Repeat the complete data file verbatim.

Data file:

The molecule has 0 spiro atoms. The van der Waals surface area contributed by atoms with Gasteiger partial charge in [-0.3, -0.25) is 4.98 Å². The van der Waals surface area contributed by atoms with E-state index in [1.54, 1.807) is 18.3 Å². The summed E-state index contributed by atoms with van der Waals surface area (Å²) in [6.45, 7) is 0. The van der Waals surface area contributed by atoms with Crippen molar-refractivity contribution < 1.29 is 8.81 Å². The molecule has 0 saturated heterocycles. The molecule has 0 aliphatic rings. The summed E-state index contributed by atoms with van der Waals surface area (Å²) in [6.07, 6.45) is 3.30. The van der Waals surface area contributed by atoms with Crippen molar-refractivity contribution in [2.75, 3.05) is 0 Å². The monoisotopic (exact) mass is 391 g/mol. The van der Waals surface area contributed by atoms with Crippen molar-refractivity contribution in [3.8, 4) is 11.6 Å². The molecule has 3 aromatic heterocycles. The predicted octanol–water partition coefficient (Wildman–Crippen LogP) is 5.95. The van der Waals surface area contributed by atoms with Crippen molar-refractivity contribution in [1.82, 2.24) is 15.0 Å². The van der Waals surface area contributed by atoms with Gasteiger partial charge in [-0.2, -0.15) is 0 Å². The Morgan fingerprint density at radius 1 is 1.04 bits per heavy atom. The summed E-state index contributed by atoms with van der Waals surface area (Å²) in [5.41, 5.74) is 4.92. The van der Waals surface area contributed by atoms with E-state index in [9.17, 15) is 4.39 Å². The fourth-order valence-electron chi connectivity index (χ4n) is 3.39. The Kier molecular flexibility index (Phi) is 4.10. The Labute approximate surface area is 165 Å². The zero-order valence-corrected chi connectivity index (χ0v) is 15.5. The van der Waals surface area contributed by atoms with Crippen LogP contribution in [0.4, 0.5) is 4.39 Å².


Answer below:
The molecule has 0 spiro atoms. The van der Waals surface area contributed by atoms with Gasteiger partial charge in [-0.3, -0.25) is 4.98 Å². The van der Waals surface area contributed by atoms with E-state index in [1.54, 1.807) is 18.3 Å². The summed E-state index contributed by atoms with van der Waals surface area (Å²) in [6.45, 7) is 0. The van der Waals surface area contributed by atoms with Crippen molar-refractivity contribution < 1.29 is 8.81 Å². The molecule has 0 saturated heterocycles. The molecule has 0 aliphatic rings. The summed E-state index contributed by atoms with van der Waals surface area (Å²) in [6.07, 6.45) is 3.30. The van der Waals surface area contributed by atoms with Crippen molar-refractivity contribution in [2.75, 3.05) is 0 Å². The monoisotopic (exact) mass is 391 g/mol. The van der Waals surface area contributed by atoms with Crippen molar-refractivity contribution in [3.8, 4) is 11.6 Å². The molecule has 3 aromatic heterocycles. The predicted octanol–water partition coefficient (Wildman–Crippen LogP) is 5.95. The van der Waals surface area contributed by atoms with Crippen molar-refractivity contribution in [1.82, 2.24) is 15.0 Å². The van der Waals surface area contributed by atoms with Gasteiger partial charge in [-0.2, -0.15) is 0 Å². The Morgan fingerprint density at radius 1 is 1.04 bits per heavy atom. The summed E-state index contributed by atoms with van der Waals surface area (Å²) in [5.41, 5.74) is 4.92. The van der Waals surface area contributed by atoms with E-state index in [9.17, 15) is 4.39 Å². The fourth-order valence-electron chi connectivity index (χ4n) is 3.39. The Kier molecular flexibility index (Phi) is 4.10. The Labute approximate surface area is 165 Å². The zero-order valence-corrected chi connectivity index (χ0v) is 15.5. The van der Waals surface area contributed by atoms with Crippen LogP contribution in [0.4, 0.5) is 4.39 Å².